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The Alaska daily empire. [volume] (Juneau, Alaska) 1912-1926, January 16, 1913, Image 1

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THE ALASKA DAILY EMPIRE
VOL. 1. NO, 62. JUNEAU, ALASKA, THURSDAY, JANUARY 16, 1913. PRICE TEN CENTS
COLD STORAGE PLANT TO BE BUILT
COLD STORAGE CONTRACT TO
BE DISCUSSED BY COUNCIL
Tomorrow night the common coun
cil will have up for consideration a
contract which has been negotiated
between the city and Oliver Orange.
Ole Olson and Martin Hoist, doing bus
ness under the firm name of "Juneau
Fish & Ice Co."
It is the desire of the council that
the people of Juneau attend the meet
ing of the council tomorrow night for
the purpose of hearing the matter dis I
cussed. The gist of the contract is as
follows:
Tin- city agrees to drive piling ex
tending from the lower side of Frank
lin street adjoining the City dock on,
the northwest side, over and across
the tidelands a distance of 200 feet
and 60 feet wide; to cap said piles
to place thereon floor joists and a
two-inch dressed fir floor.
The company agrees to erect a sub
stantial ocld storage building 60x200
feet and to install a cold storage plant
of 10-ton per day capacity and to op
erate and maintain a general fish,
cold storage and ice business.
It is fully agreed and understood
that the packing room shall be open,
free of charge, to all fishermen for
the purpose of using the same to
pack their fish.
The company will have the right
to charge for hoisting. There are to
be no wharfage charges collected by
the company. The company is to pay
an annual rental of $lh per year for
the first five years.
The lease extends over a period of
25 years. After the first five years
the rental will be fixed by appraise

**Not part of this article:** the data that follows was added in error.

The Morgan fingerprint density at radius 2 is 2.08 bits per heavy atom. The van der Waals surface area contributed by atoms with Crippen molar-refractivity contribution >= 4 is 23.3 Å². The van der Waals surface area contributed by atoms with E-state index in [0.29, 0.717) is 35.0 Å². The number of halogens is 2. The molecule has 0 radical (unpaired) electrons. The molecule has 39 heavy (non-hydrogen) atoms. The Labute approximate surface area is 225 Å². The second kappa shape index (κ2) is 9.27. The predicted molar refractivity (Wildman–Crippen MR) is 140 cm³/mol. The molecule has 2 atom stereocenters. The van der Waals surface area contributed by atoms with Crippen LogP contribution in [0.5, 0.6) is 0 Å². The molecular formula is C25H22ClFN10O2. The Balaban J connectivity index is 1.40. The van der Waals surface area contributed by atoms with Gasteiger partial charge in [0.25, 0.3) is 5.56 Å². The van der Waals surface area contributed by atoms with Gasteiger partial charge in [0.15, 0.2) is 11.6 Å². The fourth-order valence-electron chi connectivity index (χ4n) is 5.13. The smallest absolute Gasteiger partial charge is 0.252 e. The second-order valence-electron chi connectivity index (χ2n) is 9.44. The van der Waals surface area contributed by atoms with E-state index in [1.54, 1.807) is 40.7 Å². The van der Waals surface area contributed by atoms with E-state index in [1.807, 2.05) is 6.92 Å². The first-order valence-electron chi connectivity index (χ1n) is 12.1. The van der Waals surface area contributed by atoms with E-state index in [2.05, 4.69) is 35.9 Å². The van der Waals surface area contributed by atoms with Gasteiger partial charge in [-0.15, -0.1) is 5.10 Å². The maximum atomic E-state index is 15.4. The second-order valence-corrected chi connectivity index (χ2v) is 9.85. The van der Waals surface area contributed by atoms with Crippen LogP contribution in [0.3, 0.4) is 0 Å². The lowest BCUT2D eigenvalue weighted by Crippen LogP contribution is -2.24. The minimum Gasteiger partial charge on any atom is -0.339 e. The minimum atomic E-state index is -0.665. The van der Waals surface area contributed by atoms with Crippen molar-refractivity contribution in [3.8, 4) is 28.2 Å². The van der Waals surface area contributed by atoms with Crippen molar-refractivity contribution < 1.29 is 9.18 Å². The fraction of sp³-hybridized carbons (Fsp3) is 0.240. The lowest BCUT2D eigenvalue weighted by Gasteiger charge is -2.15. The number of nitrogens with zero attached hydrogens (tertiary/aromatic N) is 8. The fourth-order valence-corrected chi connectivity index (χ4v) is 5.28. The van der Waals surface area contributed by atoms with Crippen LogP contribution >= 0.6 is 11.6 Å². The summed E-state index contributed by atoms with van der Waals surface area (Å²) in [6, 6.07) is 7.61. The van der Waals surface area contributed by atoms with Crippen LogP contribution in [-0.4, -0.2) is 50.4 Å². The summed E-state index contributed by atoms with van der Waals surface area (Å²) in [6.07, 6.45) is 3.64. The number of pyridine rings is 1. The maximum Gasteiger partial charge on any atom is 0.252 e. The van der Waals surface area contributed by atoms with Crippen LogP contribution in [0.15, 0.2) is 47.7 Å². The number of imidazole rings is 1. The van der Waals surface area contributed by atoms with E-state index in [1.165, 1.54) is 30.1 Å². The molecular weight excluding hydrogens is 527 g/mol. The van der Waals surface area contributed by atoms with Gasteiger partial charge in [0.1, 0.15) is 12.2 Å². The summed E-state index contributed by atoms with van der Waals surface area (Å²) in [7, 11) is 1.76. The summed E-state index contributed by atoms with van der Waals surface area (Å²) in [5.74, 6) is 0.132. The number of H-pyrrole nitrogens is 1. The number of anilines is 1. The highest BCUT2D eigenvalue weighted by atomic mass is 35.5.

men at the end of each five year
period.
The company if dissatisfied at the
end of the first five years may can
cel the lease and city will pay the
actual cost of the building properly
authenticated. The city is to be held
blameless for loss of building by fire
or otherwise.
If the lease continues in force be
yond the first five-year period the en
tire building erected at the expense
of the company becomes the property
of the city.
Provision is made that the company
shall protect the city in the matter
of labor and material liens that might
arise through the construction or
maintenance of the building and
plant.
The lease cannot be assigned to
other parties without the consent of
the city.
Upon thirty days' notice the city
can declare the lease forfeited if the
company fails to comply with Its
agreements. If the company fails to
comply with any of its agreements
within the first five-year period it for
feits its title to the building.
Space is reserved in the proposed
building for a chemical engine and a
hose cart and for unobstructed egress
to Franklin street
SUMNER S. SMITH
SAILS SOUTHWARD
The mine inspector for Alaska. Sum
ner S. Smith, and Mrs. Smith have
taken passage on the Princess May
for the South. They will go direct
ly to California, which was their form
er home. Mrs. Smith accompanied
her husband on the last expedition
to the Westward and remained at
Katalla while he'twas out in the Ber
ing river coal fields. The work hav
ing been finished they came to Ju
neau on the last trip of the North
western. Mrs. Smith likes Juneau.
Speaking of the government expe
dition into the Bering river coal fields
Mr. Smith said that a preliminary
survey party consisting of R. Y. Wil
liams. engineer in charge, himself as
assistant and two geologists, C. A.
Fisher and W. R. Calvert, went over
the country, seeking the most favor
able deposit. After this the work
was simply a matter of building trails
over which to transport supplies and
to bring out the coal when mined. The
men. miners and workmen are high
lv praised for their work under very
many physical hardships. The coal
was taken comparatively near the
surface and the 853 tons mined was
sacked ready for shipment. Lieut. J.
O. Downey, P. A. Surgeon of the U.
S. navy, was with the party in the
capacity of paymaster. Everything
was in his charge after Mr. Williams
and Mr. Smith had gotten the coal
mined. Lieut. Downey went south on
the last trip of the Northwestern. It
is probable that the coal is now be
ing sledded to Katalla for shipment.
Mr. Sumner says it Is a very high
grade coal and that analysis of the
product mined by the party checks up
with a similar analysis previously
made by the geological survey.
On the subject of mine Inspection
Mr. Smith said: "We certainly need
a new mine inspection law. Congress
should completely revise the law es